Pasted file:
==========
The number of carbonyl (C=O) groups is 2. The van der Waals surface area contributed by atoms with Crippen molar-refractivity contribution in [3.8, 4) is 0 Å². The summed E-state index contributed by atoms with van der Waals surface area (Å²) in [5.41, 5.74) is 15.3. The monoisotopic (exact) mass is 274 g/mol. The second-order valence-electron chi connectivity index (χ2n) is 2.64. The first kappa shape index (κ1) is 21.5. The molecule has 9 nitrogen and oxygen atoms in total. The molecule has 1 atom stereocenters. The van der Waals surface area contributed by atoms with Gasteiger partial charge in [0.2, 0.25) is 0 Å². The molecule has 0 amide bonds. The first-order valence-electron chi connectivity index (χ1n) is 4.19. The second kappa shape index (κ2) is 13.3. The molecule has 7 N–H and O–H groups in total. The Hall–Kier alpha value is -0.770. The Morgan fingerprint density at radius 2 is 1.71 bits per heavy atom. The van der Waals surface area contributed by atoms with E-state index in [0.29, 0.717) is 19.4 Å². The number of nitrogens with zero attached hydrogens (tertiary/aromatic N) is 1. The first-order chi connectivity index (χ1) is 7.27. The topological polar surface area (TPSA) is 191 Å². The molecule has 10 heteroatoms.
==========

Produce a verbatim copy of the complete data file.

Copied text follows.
The number of carbonyl (C=O) groups is 2. The van der Waals surface area contributed by atoms with Crippen molar-refractivity contribution in [3.8, 4) is 0 Å². The summed E-state index contributed by atoms with van der Waals surface area (Å²) in [5.41, 5.74) is 15.3. The monoisotopic (exact) mass is 274 g/mol. The second-order valence-electron chi connectivity index (χ2n) is 2.64. The first kappa shape index (κ1) is 21.5. The molecule has 9 nitrogen and oxygen atoms in total. The molecule has 1 atom stereocenters. The van der Waals surface area contributed by atoms with Gasteiger partial charge in [0.2, 0.25) is 0 Å². The molecule has 0 amide bonds. The first-order valence-electron chi connectivity index (χ1n) is 4.19. The second kappa shape index (κ2) is 13.3. The molecule has 7 N–H and O–H groups in total. The Hall–Kier alpha value is -0.770. The Morgan fingerprint density at radius 2 is 1.71 bits per heavy atom. The van der Waals surface area contributed by atoms with E-state index in [0.29, 0.717) is 19.4 Å². The number of nitrogens with zero attached hydrogens (tertiary/aromatic N) is 1. The first-order chi connectivity index (χ1) is 7.27. The topological polar surface area (TPSA) is 191 Å². The molecule has 10 heteroatoms.